Trip Report: Namibia Herpetology Tour 2022

Trip Summary: H.E.R.P Tour 29 January – 14 February 2022

(text and photos by Sean Braine)

 

Introduction:

This Herping expedition starts in the Capital of Namibia, Windhoek, and covers the south of Namibia to the Orange River, carrying on through the central Namib Desert to the coastal town of Swakopmund and on an added extension to the Etosha National Park for some game viewing.

The main tour was Herping specific and we managed a respectable list of 83 species of Reptiles and Amphibians for the full tour. The extension to Etosha National Park was mammal focused and a little herping was done where possible. Some of the group arrived several days pre tour and managed to see several species around Windhoek before the main trip started. They spent their time with local herpetologist, Francois Theart, who is currently busy with a Zebra Cobra tracking project as well as working on an effective antivenin for this species.  He does rescues in the capital city and had a few good species for them to photograph and release.

These species included Black Mamba, Anchieta’s Cobra, Puff Adder, Speckled Shield Cobra, Brown House Snake, Bibron’s Burrowing Asp, Flap-necked Chameleon, Leopard Tortoise, Kalahari round-snouted worm lizard, Western Yellow-bellied Sand Snake, African Rock Python, Boomslang, Rock Monitor, Windhoek Gecko, Western Tiger Snake, Helmeted Terrapin and Dwarf Plated Lizard. Frogs and toads seen included Tremelo Sand Frog, Bushveld Rain Frog and Boettger’s Caco.

 

Day 1: The tour officially starts today and the group head to a nearby dam where we have located Zebra Cobra before. No snakes were found but several species of Lizards were added. After releasing a few species rescued by Francois Theart, we spent the evening night cruising near Windhoek but due to heavy rain we only managed a Brown House Snake and several Frog and Toad Species.

Key Species:  Speckled Shield Cobra (Aspidilaps lubricus scutatus), Cape Wolf Snake (Lycophidion capense), Rhombic Egg-eater (Dasypeltis scabra), Namib Rock Agama (Agama planiceps), Western Rock Skink (Trachylepis sulcata), Variable Skink (Trachylepis varia), Jordan’s Girdled Lizard (Karusasaurus jordani), Brown house snake (Boaedon capensis), Festive Gecko (Narudasia festiva), Ground Agama (Agama oculeata), Bubbling Kassina (Kassina senegalensis), Common Clawed Frog (Xenopus laevis), Western Olive toad (Sclerophrys poweri).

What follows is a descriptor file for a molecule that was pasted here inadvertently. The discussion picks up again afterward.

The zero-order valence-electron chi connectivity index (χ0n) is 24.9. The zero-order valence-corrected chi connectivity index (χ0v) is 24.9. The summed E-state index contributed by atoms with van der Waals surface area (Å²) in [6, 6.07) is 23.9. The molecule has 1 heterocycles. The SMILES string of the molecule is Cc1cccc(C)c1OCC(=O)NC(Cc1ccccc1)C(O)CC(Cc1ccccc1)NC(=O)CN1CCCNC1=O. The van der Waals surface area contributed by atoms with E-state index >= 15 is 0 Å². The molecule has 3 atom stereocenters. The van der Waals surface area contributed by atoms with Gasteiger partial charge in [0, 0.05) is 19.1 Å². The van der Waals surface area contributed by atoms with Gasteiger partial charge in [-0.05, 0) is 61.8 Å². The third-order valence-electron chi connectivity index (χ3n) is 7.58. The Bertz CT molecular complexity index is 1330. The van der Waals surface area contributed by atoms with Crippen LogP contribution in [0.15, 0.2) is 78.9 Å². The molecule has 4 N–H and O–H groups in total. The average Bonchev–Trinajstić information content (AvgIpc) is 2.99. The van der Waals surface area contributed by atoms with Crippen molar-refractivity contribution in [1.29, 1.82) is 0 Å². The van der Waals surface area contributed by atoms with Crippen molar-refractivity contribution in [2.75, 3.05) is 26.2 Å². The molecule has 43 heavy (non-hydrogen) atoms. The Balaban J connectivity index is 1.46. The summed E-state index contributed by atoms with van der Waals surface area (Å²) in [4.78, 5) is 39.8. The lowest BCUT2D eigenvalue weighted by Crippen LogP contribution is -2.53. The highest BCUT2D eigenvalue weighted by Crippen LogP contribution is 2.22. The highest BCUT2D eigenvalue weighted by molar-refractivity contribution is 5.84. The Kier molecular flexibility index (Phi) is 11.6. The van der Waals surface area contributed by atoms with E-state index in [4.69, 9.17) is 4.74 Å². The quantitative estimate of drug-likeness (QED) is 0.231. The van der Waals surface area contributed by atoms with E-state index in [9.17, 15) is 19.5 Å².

Day 2: A travel day spent getting as far south as possible with a few stops roadside on-route. A night cruise near Keetmanshoop did not produce much, possibly due to heavy rains the previous few days, but a few gecko species and a few Scorpions were added for the trip.

Key Species: Knobel’s Agama (Agama Knobeli), Southern Rock Agama ( Agama Atra), Anchieta’s Agama (Agama anchietae), Giant Ground gecko (Chondrodactylus angulifer angulifer), Fischer’s Gecko (Chondrodactylus laevigatus), Plain Sand Lizard (Pedioplanis inornata).

 

Day 3: A really early start in the morning gave our first attempt at Desert Mountain Adder. The first site we stopped at we found a beautiful specimen within 30 min. Anyone who has searched for these dwarf adders will know how special a find that is. We also located several Marbled Rubber Frogs under a tin sheet at the site.

Moving further east we were given the unfortunate news that the road to Oranjemund had been closed, due to the Orange River being in flood, so we rerouted to stay in Rosh Pinah. On route southwards we had our first attempt at Nama Padloper, but were unsuccessful, except for several dead specimens. We did however manage to find an adult and young Bushmanland Tent Tortoise and a Karoo Sand Snake. Arriving late to Rosh Pinah we did a short night cruise but due to a really cold wind, there was very little activity and no new species were seen.

 Key Species Desert Mountain Adder (Bitis xeropaga), Bushmanland Tent Tortoise (Psammobates tentorius verroxii), Karoo Sand Snake (Psammophis notostictus), Karoo Girdled Lizard (Karusasaurus polyzonus), Variegated Skink (Trachylepis variegata).

 

Day 4: A very cold start to the morning didn’t produce many reptiles but as ithe day warmed up we continued our search for the Nama Padlopers, still no luck even though we found at least 8 dead shells, probably due to the extended drought in the area having hit the population as well as the possibility of Crows predating them. We did however hit pot luck with an extremely large gravid female Many-horned Adder. This area is not really known for this species which made it even more special a find. For the evening we split the group between night cruising and walking. We managed a lovely Bug-eyed House Snake and Spotted Barking Gecko being new and large numbers of Giant Ground Gecko and Fischer’s Gecko. We unfortunately found three freshly road killed Coral Shield Cobras (Aspidelaps lubricus lubricus) which was disappointing as we never managed to see a live one throughout the trip. Aardwolf and Bat-eared Fox are also worth a mention as they are difficult to see nocturnal mammals. The walking crew managed to find a new trip species in the form of Montane Gecko.